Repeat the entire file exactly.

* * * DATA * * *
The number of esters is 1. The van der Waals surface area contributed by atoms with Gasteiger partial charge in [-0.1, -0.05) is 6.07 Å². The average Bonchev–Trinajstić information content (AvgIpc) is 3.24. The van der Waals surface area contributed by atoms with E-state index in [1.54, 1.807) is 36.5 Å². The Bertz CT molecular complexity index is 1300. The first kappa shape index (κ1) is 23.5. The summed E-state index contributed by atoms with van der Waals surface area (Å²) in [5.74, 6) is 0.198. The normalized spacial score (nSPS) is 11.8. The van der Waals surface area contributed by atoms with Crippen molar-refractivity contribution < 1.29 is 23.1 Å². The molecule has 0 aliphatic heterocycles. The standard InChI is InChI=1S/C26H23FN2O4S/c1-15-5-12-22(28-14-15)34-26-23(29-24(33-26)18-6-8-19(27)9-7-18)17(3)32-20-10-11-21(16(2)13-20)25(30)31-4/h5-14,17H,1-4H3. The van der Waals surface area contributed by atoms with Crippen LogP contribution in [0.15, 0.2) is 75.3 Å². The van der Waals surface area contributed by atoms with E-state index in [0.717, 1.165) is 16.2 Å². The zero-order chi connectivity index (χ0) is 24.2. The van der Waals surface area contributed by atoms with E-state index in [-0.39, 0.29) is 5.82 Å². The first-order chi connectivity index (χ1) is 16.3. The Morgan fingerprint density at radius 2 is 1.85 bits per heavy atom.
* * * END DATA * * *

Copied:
The number of esters is 1. The van der Waals surface area contributed by atoms with Gasteiger partial charge in [-0.1, -0.05) is 6.07 Å². The average Bonchev–Trinajstić information content (AvgIpc) is 3.24. The van der Waals surface area contributed by atoms with E-state index in [1.54, 1.807) is 36.5 Å². The Bertz CT molecular complexity index is 1300. The first kappa shape index (κ1) is 23.5. The summed E-state index contributed by atoms with van der Waals surface area (Å²) in [5.74, 6) is 0.198. The normalized spacial score (nSPS) is 11.8. The van der Waals surface area contributed by atoms with Crippen molar-refractivity contribution < 1.29 is 23.1 Å². The molecule has 0 aliphatic heterocycles. The standard InChI is InChI=1S/C26H23FN2O4S/c1-15-5-12-22(28-14-15)34-26-23(29-24(33-26)18-6-8-19(27)9-7-18)17(3)32-20-10-11-21(16(2)13-20)25(30)31-4/h5-14,17H,1-4H3. The van der Waals surface area contributed by atoms with Crippen LogP contribution in [0.15, 0.2) is 75.3 Å². The van der Waals surface area contributed by atoms with E-state index in [0.717, 1.165) is 16.2 Å². The zero-order chi connectivity index (χ0) is 24.2. The van der Waals surface area contributed by atoms with E-state index in [-0.39, 0.29) is 5.82 Å². The first-order chi connectivity index (χ1) is 16.3. The Morgan fingerprint density at radius 2 is 1.85 bits per heavy atom.